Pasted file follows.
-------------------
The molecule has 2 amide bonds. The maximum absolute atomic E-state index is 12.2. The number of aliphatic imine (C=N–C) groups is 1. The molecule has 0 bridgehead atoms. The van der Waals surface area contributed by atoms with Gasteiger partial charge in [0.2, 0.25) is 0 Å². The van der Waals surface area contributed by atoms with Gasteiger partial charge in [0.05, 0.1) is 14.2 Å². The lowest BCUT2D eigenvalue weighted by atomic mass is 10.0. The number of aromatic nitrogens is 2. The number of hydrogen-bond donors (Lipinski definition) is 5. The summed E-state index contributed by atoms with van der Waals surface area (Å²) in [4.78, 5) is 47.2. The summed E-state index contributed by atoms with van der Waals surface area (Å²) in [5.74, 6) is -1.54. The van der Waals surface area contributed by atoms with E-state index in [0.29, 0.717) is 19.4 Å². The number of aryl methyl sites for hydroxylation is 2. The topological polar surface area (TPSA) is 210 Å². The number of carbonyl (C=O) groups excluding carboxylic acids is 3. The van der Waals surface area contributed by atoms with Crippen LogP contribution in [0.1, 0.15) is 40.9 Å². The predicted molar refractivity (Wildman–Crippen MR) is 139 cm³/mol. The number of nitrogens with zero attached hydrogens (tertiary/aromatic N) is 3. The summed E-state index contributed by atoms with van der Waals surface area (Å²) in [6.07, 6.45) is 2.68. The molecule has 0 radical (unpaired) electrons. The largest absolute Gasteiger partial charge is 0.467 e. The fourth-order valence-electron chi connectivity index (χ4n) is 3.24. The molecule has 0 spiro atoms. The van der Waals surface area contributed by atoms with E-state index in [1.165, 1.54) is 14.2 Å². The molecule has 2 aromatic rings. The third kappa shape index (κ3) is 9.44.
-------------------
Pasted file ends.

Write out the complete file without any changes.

The molecule has 2 amide bonds. The maximum absolute atomic E-state index is 12.2. The number of aliphatic imine (C=N–C) groups is 1. The molecule has 0 bridgehead atoms. The van der Waals surface area contributed by atoms with Gasteiger partial charge in [0.2, 0.25) is 0 Å². The van der Waals surface area contributed by atoms with Gasteiger partial charge in [0.05, 0.1) is 14.2 Å². The lowest BCUT2D eigenvalue weighted by atomic mass is 10.0. The number of aromatic nitrogens is 2. The number of hydrogen-bond donors (Lipinski definition) is 5. The summed E-state index contributed by atoms with van der Waals surface area (Å²) in [4.78, 5) is 47.2. The summed E-state index contributed by atoms with van der Waals surface area (Å²) in [5.74, 6) is -1.54. The van der Waals surface area contributed by atoms with E-state index in [0.29, 0.717) is 19.4 Å². The number of aryl methyl sites for hydroxylation is 2. The topological polar surface area (TPSA) is 210 Å². The number of carbonyl (C=O) groups excluding carboxylic acids is 3. The van der Waals surface area contributed by atoms with Crippen LogP contribution in [0.1, 0.15) is 40.9 Å². The predicted molar refractivity (Wildman–Crippen MR) is 139 cm³/mol. The number of nitrogens with zero attached hydrogens (tertiary/aromatic N) is 3. The summed E-state index contributed by atoms with van der Waals surface area (Å²) in [6.07, 6.45) is 2.68. The molecule has 0 radical (unpaired) electrons. The largest absolute Gasteiger partial charge is 0.467 e. The fourth-order valence-electron chi connectivity index (χ4n) is 3.24. The molecule has 0 spiro atoms. The van der Waals surface area contributed by atoms with E-state index in [1.165, 1.54) is 14.2 Å². The molecule has 2 aromatic rings. The third kappa shape index (κ3) is 9.44.